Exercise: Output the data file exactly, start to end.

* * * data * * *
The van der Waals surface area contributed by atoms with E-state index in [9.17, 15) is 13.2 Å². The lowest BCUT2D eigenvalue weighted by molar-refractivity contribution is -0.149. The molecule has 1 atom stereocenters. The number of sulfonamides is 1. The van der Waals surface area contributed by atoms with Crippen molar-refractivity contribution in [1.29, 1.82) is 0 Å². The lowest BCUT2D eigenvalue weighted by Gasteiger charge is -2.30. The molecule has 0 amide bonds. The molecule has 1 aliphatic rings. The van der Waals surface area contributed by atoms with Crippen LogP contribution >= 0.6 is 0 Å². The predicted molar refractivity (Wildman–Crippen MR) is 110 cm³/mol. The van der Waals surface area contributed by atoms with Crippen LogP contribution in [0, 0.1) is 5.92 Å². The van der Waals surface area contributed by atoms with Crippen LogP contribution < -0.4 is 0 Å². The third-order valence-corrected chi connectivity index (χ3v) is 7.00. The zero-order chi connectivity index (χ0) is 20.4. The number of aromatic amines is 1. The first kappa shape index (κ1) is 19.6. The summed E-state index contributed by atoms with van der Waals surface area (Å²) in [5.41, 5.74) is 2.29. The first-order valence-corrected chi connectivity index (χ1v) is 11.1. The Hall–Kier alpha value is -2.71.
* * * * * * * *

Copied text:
The van der Waals surface area contributed by atoms with E-state index in [9.17, 15) is 13.2 Å². The lowest BCUT2D eigenvalue weighted by molar-refractivity contribution is -0.149. The molecule has 1 atom stereocenters. The number of sulfonamides is 1. The van der Waals surface area contributed by atoms with Crippen molar-refractivity contribution in [1.29, 1.82) is 0 Å². The lowest BCUT2D eigenvalue weighted by Gasteiger charge is -2.30. The molecule has 0 amide bonds. The molecule has 1 aliphatic rings. The van der Waals surface area contributed by atoms with Crippen LogP contribution >= 0.6 is 0 Å². The predicted molar refractivity (Wildman–Crippen MR) is 110 cm³/mol. The van der Waals surface area contributed by atoms with Crippen LogP contribution in [0, 0.1) is 5.92 Å². The van der Waals surface area contributed by atoms with Crippen LogP contribution < -0.4 is 0 Å². The third-order valence-corrected chi connectivity index (χ3v) is 7.00. The zero-order chi connectivity index (χ0) is 20.4. The number of aromatic amines is 1. The first kappa shape index (κ1) is 19.6. The summed E-state index contributed by atoms with van der Waals surface area (Å²) in [5.41, 5.74) is 2.29. The first-order valence-corrected chi connectivity index (χ1v) is 11.1. The Hall–Kier alpha value is -2.71.